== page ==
Third in an eight-part weekly series examining the Red Sox’ offseason priorities.
It came as a great surprise on July 30 when the Red Sox traded shortstop Jose Iglesias to the Detroit Tigers as part of a seven-player, three-team deal that returned righthander Jake Peavy.
Iglesias had long been considered the organization’s shortstop of the future, a player with astonishing defensive skills who could change the course of a game with his glove. He also had finally broken through at the plate and become a contributor from the bottom of the order.
It was a trade with implications for 2013 and beyond. Peavy started 10 games down the stretch, helping to stabilize the rotation at a time of need. It also cleared the way for Xander Bogaerts to become the shortstop of the future. Or maybe he was all along.
The Red Sox were using Iglesias primarily as a third baseman with the knowledge that shortstop Stephen Drew was signed to a one-year contract and was sure to re-enter the market as a free agent. As Iglesias was proving his worth in the majors, Bogaerts was making an even greater impression in the minor leagues.
The 21-year-old from Aruba split the year between Double A Portland and Triple A Pawtucket and hit .297 with an .865 OPS. He showed a mature approach at the plate, drawing 63 walks in 515 plate appearances.
Scouts labeled him one of the best three or four prospects in the game.
Bogaerts was called up to the majors in late August and played sparingly, hitting .250 over 18 games and only 44 at-bats. The first-place Red Sox were content to break him in slowly.
But Bogaerts hit .296 with an .893 OPS in 12 postseason games, starting the final eight at third base in place of Will Middlebrooks. The rookie was overmatched at times in the World Series, going 5 for 21 at the plate with on extra-base hits and eight strikeouts against the St. Louis Cardinals. But he handled himself well in the field.
“He’s a special player,” manager John Farrell said after the season. “There’s a calm about him, the way he plays. You don’t see it very often.”
Because he is so young and 6-foot-3, some question whether Bogaerts will outgrow shortstop and become too big to play a position that demands agility. That the Red Sox used him so much at third base could be indication of their plans.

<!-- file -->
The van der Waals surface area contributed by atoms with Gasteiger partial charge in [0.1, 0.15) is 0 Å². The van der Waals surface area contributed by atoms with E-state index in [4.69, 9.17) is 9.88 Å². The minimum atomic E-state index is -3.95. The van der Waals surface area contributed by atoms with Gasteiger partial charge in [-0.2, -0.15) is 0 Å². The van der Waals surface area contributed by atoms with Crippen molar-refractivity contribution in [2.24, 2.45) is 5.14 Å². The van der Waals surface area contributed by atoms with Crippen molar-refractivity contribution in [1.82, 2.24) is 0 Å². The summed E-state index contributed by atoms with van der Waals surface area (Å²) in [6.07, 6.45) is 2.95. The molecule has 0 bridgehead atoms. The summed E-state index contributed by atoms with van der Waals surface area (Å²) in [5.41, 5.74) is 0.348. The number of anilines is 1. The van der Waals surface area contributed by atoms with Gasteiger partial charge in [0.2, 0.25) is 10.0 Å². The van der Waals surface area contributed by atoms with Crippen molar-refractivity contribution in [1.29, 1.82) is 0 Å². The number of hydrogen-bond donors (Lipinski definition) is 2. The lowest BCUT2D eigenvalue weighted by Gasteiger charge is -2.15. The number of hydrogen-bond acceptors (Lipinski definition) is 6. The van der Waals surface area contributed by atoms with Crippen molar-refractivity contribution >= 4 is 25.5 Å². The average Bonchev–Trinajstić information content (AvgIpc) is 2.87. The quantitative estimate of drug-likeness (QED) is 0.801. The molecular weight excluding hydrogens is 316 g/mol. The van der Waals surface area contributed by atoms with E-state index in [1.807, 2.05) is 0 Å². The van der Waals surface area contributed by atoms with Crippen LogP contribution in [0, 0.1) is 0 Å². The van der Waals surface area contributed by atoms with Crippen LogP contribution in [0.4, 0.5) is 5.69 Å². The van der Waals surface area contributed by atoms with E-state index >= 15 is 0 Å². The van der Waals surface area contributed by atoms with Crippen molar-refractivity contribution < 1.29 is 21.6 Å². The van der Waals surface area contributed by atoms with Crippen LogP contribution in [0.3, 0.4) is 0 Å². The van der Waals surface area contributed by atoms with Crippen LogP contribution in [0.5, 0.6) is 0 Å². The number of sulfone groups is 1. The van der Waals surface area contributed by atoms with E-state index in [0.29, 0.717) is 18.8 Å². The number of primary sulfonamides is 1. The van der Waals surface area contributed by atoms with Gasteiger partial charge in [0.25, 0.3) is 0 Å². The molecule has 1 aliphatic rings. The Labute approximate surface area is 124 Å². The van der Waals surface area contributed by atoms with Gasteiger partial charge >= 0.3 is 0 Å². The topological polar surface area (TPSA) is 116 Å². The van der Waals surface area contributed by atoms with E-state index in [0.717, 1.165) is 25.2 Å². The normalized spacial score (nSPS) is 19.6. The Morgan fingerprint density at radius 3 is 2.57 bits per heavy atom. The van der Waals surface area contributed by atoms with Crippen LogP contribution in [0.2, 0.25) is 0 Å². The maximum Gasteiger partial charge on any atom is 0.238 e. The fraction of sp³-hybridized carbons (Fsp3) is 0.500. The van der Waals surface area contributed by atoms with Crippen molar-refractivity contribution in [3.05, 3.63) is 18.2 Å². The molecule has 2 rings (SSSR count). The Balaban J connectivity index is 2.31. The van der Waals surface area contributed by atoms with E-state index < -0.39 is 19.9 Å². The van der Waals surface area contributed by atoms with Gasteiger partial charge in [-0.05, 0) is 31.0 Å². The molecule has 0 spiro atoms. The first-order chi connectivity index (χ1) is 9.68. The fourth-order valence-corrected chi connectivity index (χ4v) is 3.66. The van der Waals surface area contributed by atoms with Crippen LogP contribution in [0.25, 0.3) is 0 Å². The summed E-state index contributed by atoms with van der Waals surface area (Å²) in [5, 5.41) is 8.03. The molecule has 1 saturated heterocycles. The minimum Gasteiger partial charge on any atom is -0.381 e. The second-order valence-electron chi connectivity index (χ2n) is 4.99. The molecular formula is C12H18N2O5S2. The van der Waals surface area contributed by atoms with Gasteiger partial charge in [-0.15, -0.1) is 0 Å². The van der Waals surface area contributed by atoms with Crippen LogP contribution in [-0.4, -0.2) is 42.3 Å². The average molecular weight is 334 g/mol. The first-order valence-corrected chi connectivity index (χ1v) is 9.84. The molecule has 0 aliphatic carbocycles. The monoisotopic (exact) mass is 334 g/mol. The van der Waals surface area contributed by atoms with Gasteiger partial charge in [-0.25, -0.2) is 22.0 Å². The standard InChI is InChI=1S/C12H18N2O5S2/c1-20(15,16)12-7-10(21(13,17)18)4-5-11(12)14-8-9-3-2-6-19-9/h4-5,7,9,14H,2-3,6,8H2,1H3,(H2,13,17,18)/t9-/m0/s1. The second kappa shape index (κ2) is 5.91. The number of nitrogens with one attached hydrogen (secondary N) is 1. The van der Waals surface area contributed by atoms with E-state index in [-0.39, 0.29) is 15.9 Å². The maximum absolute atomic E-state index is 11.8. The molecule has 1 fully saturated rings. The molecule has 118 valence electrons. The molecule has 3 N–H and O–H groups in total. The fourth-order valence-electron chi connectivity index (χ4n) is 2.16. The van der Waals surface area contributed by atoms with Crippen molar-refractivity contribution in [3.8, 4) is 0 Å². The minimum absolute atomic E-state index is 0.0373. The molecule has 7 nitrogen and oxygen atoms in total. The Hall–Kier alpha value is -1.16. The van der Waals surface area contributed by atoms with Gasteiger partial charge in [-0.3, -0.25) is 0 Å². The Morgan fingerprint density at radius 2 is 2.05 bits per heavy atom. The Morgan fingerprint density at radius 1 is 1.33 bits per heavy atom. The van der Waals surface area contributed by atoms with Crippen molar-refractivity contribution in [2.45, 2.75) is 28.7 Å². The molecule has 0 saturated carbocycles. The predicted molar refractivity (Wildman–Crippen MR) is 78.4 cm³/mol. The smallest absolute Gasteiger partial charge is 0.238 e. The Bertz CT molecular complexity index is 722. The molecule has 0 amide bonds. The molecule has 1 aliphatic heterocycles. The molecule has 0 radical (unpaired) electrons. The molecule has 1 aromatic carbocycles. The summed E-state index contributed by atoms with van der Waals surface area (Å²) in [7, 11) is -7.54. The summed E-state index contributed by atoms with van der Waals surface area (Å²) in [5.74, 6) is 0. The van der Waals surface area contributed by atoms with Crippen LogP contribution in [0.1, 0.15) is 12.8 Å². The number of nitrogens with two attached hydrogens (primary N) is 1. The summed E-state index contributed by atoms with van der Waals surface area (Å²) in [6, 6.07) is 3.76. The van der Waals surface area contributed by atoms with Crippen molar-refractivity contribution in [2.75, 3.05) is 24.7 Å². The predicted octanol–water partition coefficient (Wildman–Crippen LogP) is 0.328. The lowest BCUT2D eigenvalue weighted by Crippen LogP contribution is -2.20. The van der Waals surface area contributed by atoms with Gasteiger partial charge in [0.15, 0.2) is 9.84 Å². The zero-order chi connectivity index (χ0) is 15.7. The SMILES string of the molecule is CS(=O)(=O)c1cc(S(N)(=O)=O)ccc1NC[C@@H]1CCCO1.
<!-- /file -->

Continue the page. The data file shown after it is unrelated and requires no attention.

But general manager Ben Cherington has said since spring training that the organization is more than satisfied with how Bogaerts plays in the field and believes he will improve with a full spring training spent working with coach Brian Butterfield.
Bogaerts was on the major league roster for spring training last season, but spent most of his time away from Florida playing for the Netherlands in the World Baseball Classic.
After the World Series, the Red Sox made Drew a qualifying offer of one year and $14.1 million understanding that he would reject it and become a free agent. Both Cherington and Farrell made it clear at the time that they welcomed the idea of Drew returning and were comfortable keeping Bogaerts at third base.
Drew hit a pedestrian .253, but had a .777 OPS, fourth among shortstops with at least 500 plate appearances. He was one of the better defensive shortstops in the game, so much so that the Red Sox started Drew in all 16 postseason games despite him hitting .111 (6 for 54) with 19 strikeouts.
Drew did bang a solo home run that helped clinch the World Series in Game 6.
The Sox remain open to Drew returning, but he could command a four-year deal in a free agent market light on shortstops and that is surely beyond what the Red Sox would be comfortable giving him. Agent Scott Boras also would not be afraid to delay the decision until January to let that market develop.
In Bogaerts, the Red Sox have a player ready to step in. They could use the money saved to bolster other positions, particularly first base and catcher.
“Xander is not a fall-back,” Cherington said. “We’re looking at every option and he’s certainly somebody who can play that position.”
If the Red Sox start next season with Bogaerts as their shortstop, they will need some bench depth at the position. The Sox, Cherington said, have some interested in retaining 39-year-old John McDonald.
The infielder, who ended the season with the Sox, is one of the better defenders in the game and became a mentor to Bogaerts during the postseason, working with him before games on defensive skills.
The Red Sox have solid depth at the position in the minor leagues. Deven Marrero, a first-round draft choice in 2012, finished last season with Double A Portland. The 23-year-old hit .256 with a .676 OPS over 104 games with Single A Salem and Portland.
According to Cherington and other executives in the organization, Marrero hit the ball better than his statistics indicated. He also is strong defensively, although not at the same level as Iglesias.
The Red Sox also have Tzu-Wei Lin, a shortstop from Taiwan who turns 20 in February. He was signed in 2012 for a $2.05 million bonus, a team record for an international prospect.
Lin hit .226 for Rookie League Lowell last season in his first extended taste of professional ball. He is several years away from consideration, but has shown promise.